Clear, engaging, and practical updates on clinical psychiatry.

Subscribe for free on Apple Podcasts, Android, or Stitcher. Let us know what you think and suggest topics by taking the Podcast Survey.

Previous Post
Episode
Next Post
Episode

Can therapy work on its own in bipolar II?

Podcast, Volume , Number ,
https://www.thecarlatreport.com///

Print Friendly, PDF & Email

This week we’re podcasting from the International Society for Bipolar Disorders 2020 conference, where we’ve been scouring the virtual halls for all that is practical and newsworthy. The yield is high so tune in for a new episode every day. Today, unpublished findings on the first solo psychotherapy study in bipolar II.

Published On: 7/2/2019

Duration: 4 minutes, 15 seconds

Transcript:

This week we’re podcasting from the International Society for Bipolar Disorders 2020 conference, where we’ve been scouring the virtual halls for all that is practical and newsworthy. The yield is high so tune in for a new episode every day. Today, unpublished findings on the first solo psychotherapy study in bipolar II.

Welcome to the Carlat Psychiatry Podcast, keeping psychiatry honest since 2003. I’m Chris Aiken, the editor in chief of the Carlat Report. And I’m Kellie Newsome, a psychiatric NP and a dedicated reader of every issue.

In 2018 Holly Swartz and colleagues published a first-in-class trial: They bravely tested whether psychotherapy alone could treat bipolar II depression, without medication. The small study of 77 patients randomized patients to interpersonal social rhythm therapy or IPSRT + quetiapine. The quetiapine group got better faster, but both groups had the same recovery rates at the end of the 5 months. Though preliminary, the results suggest that IPSRT may be a feasible therapy on its own for bipolar II depression.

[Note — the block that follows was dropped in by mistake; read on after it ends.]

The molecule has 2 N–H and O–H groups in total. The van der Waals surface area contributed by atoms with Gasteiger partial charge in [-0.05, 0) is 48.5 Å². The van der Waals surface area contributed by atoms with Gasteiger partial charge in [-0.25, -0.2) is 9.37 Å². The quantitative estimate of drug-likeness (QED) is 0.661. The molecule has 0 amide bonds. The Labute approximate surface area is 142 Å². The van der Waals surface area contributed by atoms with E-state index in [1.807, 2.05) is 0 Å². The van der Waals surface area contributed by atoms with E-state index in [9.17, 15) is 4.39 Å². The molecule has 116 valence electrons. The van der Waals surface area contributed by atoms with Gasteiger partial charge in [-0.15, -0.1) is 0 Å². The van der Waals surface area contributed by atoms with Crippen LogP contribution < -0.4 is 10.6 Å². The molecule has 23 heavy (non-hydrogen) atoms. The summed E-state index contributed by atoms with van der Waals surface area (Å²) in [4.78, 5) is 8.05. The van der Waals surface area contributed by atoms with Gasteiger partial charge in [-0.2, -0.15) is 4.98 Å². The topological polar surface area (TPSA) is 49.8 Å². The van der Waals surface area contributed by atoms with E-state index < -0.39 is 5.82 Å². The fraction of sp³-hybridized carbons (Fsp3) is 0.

The study also yielded some interesting secondary outcomes. Patients were 4.5 times more likely to get better if they were randomized to the treatment they preferred to begin with – medication or therapy.  Also, the therapy was not without biological effects. IPSRT actually improved markers of inflammation, while quetiapine did not.

At the 2020 conference Dr. Schwartz’s group presented more secondary outcomes from this study. Reanalyzing the data, they found that adding quetiapine did not change the survival curves of symptomatic, syndromal, or functional recovery, so no matter how they defined improvement the result was the same.

Importantly, this study was in bipolar II, not bipolar I, and it illustrates the problem with conflating the two disorders. A study of therapy alone for Bipolar I would be unlikely to pass the ethics committee because the risk of mania would be high, and the consequences of mania are dire. Bipolar II is not prone to mania; it’s an illness of depression, and therapy is already well known to treat depression without medication.

To learn more about social rhythm therapy, check out our June 8 2020 podcast. 

Do you like your Carlat Podcast daily? Are we overwhelming you or should we keep up the pace? Let us know by leaving a review in your podcast store. 

Tomorrow we’ll bring you an unpublished finding from the Mayo Clinic that challenges conventional wisdom about lithium’s toxicity on the kidneys. We’ll have more updates in our print issue, including unpublished results on a new medication for bipolar depression and a full review of the modafinils in bipolar disorder. 

Got feedback? Take the podcast survey.


Comments

    Leave A Comment

    Your email address will not be published. Required fields are marked *